Hidden Treasures of Afghanistan

Afghanistan is a country in central Asia that has been through much unrest within the past 25 years. I really don’t know much about this country, except that it was invaded by the U.S.S.R. in 1979. And the U.S. went to war there before it went to Iraq. War time is never good for the people, especially for the children. The last time I saw a film crew talk to little Afghan girls and I just almost started crying. Of all the children in the world, when it comes to Afghan children, my heart really goes out to them. I have some sort of deep connection with a country and place I know nothing about.

So when I read National Geographic’s recent article about Afghanistan’s Hidden treasure, I was really excited to hear some sort of good news coming for their country. These are some of the most amazing artwork and jewelries of antiquity I’ve seen, very beautiful and full of history. I can see both intregration of East & West in these work. I plan to visit the exhibit when it comes out to the SF Asian Art Museum from October 24, 2008, to January 25, 2009.

Just looking at this beautiful piece of jewelry, from the National Geographic story, brings me back to the times of caravans and international merchants meeting in the ancient days.

A little excerpt from the exhibit:

“Afghanistan: Hidden Treasures From the National Museum, Kabul” offers the world a look at a selection of the contents of the Central Bank vault. It is a collection of some of the most remarkable archaeological finds in all of Central Asia, pieces that are not only artistically splendid but also reveal a diverse and thriving ancient culture.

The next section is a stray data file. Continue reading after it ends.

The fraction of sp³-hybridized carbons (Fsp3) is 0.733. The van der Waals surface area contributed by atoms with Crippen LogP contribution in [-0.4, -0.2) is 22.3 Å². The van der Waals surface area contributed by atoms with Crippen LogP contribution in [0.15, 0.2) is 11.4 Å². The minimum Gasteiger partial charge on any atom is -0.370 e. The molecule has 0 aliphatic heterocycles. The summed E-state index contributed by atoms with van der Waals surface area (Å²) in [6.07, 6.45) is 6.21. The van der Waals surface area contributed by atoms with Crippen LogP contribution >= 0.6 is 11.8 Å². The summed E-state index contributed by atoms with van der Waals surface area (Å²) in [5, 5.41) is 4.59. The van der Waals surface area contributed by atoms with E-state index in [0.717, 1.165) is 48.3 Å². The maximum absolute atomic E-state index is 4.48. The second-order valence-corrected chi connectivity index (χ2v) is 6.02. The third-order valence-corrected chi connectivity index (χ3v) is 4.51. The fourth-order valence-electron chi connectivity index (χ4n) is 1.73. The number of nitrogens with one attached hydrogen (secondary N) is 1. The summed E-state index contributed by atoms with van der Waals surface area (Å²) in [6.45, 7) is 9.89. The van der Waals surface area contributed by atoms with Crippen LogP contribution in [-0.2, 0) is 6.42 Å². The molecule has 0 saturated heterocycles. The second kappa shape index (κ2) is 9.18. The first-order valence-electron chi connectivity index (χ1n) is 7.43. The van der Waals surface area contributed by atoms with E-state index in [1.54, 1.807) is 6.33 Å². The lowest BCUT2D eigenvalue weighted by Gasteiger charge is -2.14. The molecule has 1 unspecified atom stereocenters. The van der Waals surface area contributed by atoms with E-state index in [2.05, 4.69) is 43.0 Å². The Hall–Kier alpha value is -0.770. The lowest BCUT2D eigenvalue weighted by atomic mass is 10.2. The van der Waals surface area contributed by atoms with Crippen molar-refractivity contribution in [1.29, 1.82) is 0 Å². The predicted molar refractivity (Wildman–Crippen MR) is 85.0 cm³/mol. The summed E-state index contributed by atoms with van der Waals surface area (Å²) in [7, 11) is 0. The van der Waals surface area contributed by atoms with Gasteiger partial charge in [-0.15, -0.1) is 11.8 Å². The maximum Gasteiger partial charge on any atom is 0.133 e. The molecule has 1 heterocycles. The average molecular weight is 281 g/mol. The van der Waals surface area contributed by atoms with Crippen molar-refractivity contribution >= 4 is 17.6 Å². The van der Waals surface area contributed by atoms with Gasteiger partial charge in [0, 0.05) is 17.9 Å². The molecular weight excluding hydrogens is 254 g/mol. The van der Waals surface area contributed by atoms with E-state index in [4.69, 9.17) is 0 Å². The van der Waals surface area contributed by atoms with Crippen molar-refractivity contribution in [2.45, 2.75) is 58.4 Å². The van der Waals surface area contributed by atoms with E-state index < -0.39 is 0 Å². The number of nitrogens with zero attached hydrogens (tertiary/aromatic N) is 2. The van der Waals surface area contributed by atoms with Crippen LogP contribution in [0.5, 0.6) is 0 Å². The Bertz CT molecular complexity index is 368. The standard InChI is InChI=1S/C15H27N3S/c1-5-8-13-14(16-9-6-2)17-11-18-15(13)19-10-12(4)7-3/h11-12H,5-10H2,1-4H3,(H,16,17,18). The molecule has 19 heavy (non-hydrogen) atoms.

Hidden Treasures” offers visitors a look not only at the rare and beautiful objects themselves but also at the history and significance of Afghanistan as a place of remarkable diversity. Aside from Fullol, the Bronze Age site, the collections relate to one of the most dynamic periods in Afghanistan’s history, from the third century B.C. to the first century A.D., which covers the beginning of Silk Road trade.”

Another excerpt from National Geographic:
“Walk through the bazaars in Kabul or Mazar-e Sharif and you’ll see why, for more than two millennia, people have been calling Afghanistan the crossroads of Asia. One face looks Mediterranean, another Arab – or Indian, or Chinese, or eastern European. Eyes range from pea green to chestnut brown to something approaching orange. Successive invasions and influences wove a tapestry of ethnicities and left behind what the exhibition curator, Fredrik Hiebert of the National Geographic Society, calls “some of the most remarkable archaeological finds in all of Central Asia.”

Exhibition Schedule

National Gallery of Art

Washington, D.C.
May 25 to September 7, 2008

Asian Art Museum of San Francisco

San Francisco, California
October 24, 2008, to January 25, 2009

The Museum of Fine Arts, Houston

Houston, Texas
February 22 to May 17, 2009

The Metropolitan Museum of Art

New York, New York
June 23 to September 20, 2009

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